I don’t want any, says Hat, who has gone very pale, I feel sick she says miserably. And then she is. Dreadfully. I wish she had been sick at the feet of the staff whose heads I wished destination boards had rained down upon. Alas she has better manners than her mother.

We do take off eventually, eight hours after we should have done. We are just thankful we left the same day.

We arrive back as the sun is drawing long lines down the dust strip. I go home and drink a beer for the time of day and the frayed nerves …

A Perfect Day

March 1, 2009






Now that it is wet, now that the Rains (capital letter to denote their lofty presence) are well and truly ensconced, I long for dry high, blue skied days.  There aren’t many at this time of year.





And I know of their presence, or not, the moment I open my eyes.


The dawn of clear days is reflected in the lightening western sky which forms my waking view and which blushes as the sun, bald and naked, bounces unabashed above eastern horizons. I can see leaves shivering on tall trees as I lie contemplating my first cup of tea. I can see early shifting shade.





And I can’t hear rain. I can only hear next door’s guinea fowl, rudely stirring chickens to rise with his loudly insistent chatter, ‘Get up! Get up! Get up!’ he demands.  Some of his companions are late risers; he’s often still at it come lunchtime.  My neighbour, from whom I buy eggs, says he flew in from nowhere and stayed.











 Whilst my garden thirsted for rain for weeks, months, now – now that it is here in almost daily deluges – it smiles broadly at newly rinsed blues above and occasional suds of tiny white clouds which foam lightly but have quite disappeared come noon, indiscernible against an Omo-white hot sky.


The water lilies are open wide and generous. We collected them from the dam. I am pleased to see how they thrive in my tiny pond along with schools of tadpoles which will morph as fat ugly toads that frequently find their way into the pool and have to be fished out. The antherium lilies are polished, waxy red and the single rugby ball proportioned bloom on the banana tree sports unfeasibly delicate blossom when examined up close.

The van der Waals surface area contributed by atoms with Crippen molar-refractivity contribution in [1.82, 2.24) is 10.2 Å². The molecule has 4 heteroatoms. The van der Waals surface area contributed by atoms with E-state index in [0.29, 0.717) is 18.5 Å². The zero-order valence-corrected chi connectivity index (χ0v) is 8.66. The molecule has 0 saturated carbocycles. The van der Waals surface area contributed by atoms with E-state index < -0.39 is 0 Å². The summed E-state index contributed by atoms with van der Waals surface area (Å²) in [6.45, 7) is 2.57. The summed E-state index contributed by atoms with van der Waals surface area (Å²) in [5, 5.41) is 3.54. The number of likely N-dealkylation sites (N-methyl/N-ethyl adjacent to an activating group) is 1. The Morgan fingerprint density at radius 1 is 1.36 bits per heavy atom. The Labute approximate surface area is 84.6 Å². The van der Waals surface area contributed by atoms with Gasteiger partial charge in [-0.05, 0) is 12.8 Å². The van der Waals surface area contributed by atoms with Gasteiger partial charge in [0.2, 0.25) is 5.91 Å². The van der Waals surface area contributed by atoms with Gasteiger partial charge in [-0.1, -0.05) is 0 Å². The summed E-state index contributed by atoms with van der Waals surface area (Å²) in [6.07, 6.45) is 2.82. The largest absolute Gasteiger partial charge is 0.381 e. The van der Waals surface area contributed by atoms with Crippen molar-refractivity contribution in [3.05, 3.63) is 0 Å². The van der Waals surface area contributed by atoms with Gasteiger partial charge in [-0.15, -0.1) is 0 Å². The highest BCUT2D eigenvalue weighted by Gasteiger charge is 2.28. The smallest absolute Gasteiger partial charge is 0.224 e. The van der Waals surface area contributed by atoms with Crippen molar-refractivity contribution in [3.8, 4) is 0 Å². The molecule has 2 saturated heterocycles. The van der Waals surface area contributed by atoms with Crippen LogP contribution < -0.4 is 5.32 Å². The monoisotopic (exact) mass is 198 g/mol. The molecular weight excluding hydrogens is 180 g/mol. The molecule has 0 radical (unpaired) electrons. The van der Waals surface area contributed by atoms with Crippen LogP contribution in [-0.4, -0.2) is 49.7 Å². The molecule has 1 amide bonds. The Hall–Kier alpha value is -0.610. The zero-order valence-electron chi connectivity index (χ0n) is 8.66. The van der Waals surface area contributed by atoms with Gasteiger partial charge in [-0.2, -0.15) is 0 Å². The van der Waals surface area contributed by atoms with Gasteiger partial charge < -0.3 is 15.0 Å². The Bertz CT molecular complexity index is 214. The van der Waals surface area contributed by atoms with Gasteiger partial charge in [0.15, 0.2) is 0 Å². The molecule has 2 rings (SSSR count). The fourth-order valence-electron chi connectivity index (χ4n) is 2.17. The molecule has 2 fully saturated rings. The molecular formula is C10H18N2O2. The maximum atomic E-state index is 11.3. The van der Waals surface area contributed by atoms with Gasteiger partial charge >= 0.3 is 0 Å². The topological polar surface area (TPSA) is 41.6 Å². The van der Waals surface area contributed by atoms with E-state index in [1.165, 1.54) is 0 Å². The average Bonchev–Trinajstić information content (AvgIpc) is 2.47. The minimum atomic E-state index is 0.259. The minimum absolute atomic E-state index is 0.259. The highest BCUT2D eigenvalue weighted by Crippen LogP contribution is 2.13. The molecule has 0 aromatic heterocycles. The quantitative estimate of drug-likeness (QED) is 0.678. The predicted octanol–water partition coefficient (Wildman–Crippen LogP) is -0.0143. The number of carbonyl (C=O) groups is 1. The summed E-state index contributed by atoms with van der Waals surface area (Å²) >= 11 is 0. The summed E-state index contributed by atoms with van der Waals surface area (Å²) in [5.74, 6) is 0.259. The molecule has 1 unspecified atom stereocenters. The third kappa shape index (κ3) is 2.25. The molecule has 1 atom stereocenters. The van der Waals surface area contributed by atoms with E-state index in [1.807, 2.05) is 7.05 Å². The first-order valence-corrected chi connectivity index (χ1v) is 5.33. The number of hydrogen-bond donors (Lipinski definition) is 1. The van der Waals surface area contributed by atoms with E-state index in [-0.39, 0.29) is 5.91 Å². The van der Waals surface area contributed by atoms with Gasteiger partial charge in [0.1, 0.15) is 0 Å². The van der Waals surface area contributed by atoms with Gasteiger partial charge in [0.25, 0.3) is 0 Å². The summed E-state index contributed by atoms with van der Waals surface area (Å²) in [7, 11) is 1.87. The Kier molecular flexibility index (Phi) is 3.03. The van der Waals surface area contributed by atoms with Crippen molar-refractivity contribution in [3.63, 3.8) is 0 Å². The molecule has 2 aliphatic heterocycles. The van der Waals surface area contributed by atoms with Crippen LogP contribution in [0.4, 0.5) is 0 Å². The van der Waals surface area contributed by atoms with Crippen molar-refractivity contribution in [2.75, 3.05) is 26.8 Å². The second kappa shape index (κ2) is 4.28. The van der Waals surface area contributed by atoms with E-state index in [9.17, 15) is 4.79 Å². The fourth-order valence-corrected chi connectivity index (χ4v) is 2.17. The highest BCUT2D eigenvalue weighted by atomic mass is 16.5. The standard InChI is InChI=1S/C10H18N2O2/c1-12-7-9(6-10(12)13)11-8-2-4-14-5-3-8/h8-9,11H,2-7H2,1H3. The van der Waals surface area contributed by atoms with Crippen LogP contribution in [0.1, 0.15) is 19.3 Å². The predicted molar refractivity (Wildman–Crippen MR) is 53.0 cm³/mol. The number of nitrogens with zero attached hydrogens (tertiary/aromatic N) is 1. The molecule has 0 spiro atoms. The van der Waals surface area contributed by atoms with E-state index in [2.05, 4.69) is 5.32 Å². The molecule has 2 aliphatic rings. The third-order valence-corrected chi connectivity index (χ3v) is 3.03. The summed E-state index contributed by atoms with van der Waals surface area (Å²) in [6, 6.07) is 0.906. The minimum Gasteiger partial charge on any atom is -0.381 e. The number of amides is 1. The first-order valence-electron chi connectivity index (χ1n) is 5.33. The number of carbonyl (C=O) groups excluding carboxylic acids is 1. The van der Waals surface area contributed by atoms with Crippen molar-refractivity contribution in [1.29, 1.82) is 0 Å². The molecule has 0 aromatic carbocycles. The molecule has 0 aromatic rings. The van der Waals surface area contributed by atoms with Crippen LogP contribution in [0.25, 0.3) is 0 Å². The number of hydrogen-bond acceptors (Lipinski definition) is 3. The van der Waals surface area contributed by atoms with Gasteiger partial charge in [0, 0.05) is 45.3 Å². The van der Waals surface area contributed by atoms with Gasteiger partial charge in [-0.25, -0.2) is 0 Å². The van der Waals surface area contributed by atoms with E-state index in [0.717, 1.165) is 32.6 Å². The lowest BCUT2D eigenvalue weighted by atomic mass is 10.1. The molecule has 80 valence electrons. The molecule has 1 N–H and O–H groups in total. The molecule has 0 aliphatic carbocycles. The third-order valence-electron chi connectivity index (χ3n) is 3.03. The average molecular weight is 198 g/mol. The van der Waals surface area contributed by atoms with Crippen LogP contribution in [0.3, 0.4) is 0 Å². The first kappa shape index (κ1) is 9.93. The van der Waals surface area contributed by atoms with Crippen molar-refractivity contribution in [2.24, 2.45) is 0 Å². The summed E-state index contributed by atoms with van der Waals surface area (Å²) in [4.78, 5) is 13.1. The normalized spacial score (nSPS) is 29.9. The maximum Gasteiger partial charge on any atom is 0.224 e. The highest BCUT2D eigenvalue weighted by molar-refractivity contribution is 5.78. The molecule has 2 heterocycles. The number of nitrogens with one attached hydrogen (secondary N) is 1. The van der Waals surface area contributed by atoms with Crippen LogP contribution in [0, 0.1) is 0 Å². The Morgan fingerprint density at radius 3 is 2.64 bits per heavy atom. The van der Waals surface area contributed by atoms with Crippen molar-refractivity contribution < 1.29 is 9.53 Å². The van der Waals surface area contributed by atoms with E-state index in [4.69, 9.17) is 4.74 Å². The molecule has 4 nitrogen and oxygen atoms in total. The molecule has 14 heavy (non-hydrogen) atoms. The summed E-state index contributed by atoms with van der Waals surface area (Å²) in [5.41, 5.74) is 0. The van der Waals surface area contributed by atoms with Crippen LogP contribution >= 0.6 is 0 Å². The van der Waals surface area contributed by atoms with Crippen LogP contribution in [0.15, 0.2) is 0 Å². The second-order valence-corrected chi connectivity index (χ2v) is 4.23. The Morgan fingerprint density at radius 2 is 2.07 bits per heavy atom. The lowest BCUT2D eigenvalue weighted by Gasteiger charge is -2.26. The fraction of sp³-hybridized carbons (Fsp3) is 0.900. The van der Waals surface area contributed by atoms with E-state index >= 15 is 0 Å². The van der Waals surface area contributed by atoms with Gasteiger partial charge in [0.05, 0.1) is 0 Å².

We find a baby chameleon amongst the palms. He scurries, fairylight, up and down fronds, which whisper not the smallest protest, trying to escape the prying lens of my camera. His rolling eyes anticipate my every move and he turns on his infinitesimal heels as I zoom in on him. My mother used to tell us, as children, that she had eyes in the back of her head. The belief, for a bit, that she really did proved valuable deterrent to back-seat scrapping. The chameleon rolls his back-of-head eyes at me again and curls his tiny tail and navigates his way gingerly to green obscurity.




 And brief respite from drenching showers means we can escape to the sanctuary of the dam. A rare treat in wet months when the ground is permanently sponge-soaked because an impossibly high water table means it has nowhere to go once it has filled the rice paddies and potholes and puddles to overflowing. 




The dam waters have risen and the scrub thick and the banks swim in a sea of grasses, their different coloured heads heavy nodding in happy acknowledgement of a dry, lightwinded, merrily propagating day.




 And we drive back, into dust strung against a setting sun, a uniquely African veil, thrown up by the tread of bovine hooves or the clatter of home-bound wheels.





And I give the draught excluders a cursory nudge as I head happy to bed.